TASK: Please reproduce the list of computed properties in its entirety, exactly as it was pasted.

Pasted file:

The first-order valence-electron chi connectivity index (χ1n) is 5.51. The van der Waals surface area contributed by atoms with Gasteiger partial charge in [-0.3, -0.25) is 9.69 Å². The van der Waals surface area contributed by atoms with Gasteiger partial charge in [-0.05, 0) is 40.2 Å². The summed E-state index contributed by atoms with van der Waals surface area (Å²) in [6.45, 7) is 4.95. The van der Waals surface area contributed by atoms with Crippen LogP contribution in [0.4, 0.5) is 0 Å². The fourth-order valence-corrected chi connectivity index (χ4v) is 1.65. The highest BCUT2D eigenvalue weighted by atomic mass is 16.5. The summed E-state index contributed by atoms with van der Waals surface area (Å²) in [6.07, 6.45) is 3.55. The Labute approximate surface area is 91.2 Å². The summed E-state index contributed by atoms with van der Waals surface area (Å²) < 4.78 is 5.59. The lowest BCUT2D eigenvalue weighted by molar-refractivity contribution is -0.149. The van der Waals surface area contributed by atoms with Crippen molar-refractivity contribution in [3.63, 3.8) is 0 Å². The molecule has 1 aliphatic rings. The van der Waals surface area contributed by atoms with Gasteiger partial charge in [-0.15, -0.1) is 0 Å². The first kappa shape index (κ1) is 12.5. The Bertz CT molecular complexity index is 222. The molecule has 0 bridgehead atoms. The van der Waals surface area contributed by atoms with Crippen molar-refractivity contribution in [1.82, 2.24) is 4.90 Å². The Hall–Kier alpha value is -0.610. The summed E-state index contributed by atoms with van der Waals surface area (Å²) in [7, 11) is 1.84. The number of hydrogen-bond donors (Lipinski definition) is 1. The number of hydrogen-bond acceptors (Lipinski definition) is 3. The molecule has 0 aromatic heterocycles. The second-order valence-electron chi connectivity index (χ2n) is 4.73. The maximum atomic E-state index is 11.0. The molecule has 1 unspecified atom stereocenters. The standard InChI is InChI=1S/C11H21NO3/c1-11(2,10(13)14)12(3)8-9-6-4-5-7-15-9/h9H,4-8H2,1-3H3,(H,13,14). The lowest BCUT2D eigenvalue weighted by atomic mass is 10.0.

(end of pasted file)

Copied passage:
The first-order valence-electron chi connectivity index (χ1n) is 5.51. The van der Waals surface area contributed by atoms with Gasteiger partial charge in [-0.3, -0.25) is 9.69 Å². The van der Waals surface area contributed by atoms with Gasteiger partial charge in [-0.05, 0) is 40.2 Å². The summed E-state index contributed by atoms with van der Waals surface area (Å²) in [6.45, 7) is 4.95. The van der Waals surface area contributed by atoms with Crippen LogP contribution in [0.4, 0.5) is 0 Å². The fourth-order valence-corrected chi connectivity index (χ4v) is 1.65. The highest BCUT2D eigenvalue weighted by atomic mass is 16.5. The summed E-state index contributed by atoms with van der Waals surface area (Å²) in [6.07, 6.45) is 3.55. The Labute approximate surface area is 91.2 Å². The summed E-state index contributed by atoms with van der Waals surface area (Å²) < 4.78 is 5.59. The lowest BCUT2D eigenvalue weighted by molar-refractivity contribution is -0.149. The van der Waals surface area contributed by atoms with Crippen molar-refractivity contribution in [3.63, 3.8) is 0 Å². The molecule has 1 aliphatic rings. The van der Waals surface area contributed by atoms with Gasteiger partial charge in [-0.15, -0.1) is 0 Å². The first kappa shape index (κ1) is 12.5. The Bertz CT molecular complexity index is 222. The molecule has 0 bridgehead atoms. The van der Waals surface area contributed by atoms with Crippen molar-refractivity contribution in [1.82, 2.24) is 4.90 Å². The Hall–Kier alpha value is -0.610. The summed E-state index contributed by atoms with van der Waals surface area (Å²) in [7, 11) is 1.84. The number of hydrogen-bond donors (Lipinski definition) is 1. The number of hydrogen-bond acceptors (Lipinski definition) is 3. The molecule has 0 aromatic heterocycles. The second-order valence-electron chi connectivity index (χ2n) is 4.73. The maximum atomic E-state index is 11.0. The molecule has 1 unspecified atom stereocenters. The standard InChI is InChI=1S/C11H21NO3/c1-11(2,10(13)14)12(3)8-9-6-4-5-7-15-9/h9H,4-8H2,1-3H3,(H,13,14). The lowest BCUT2D eigenvalue weighted by atomic mass is 10.0.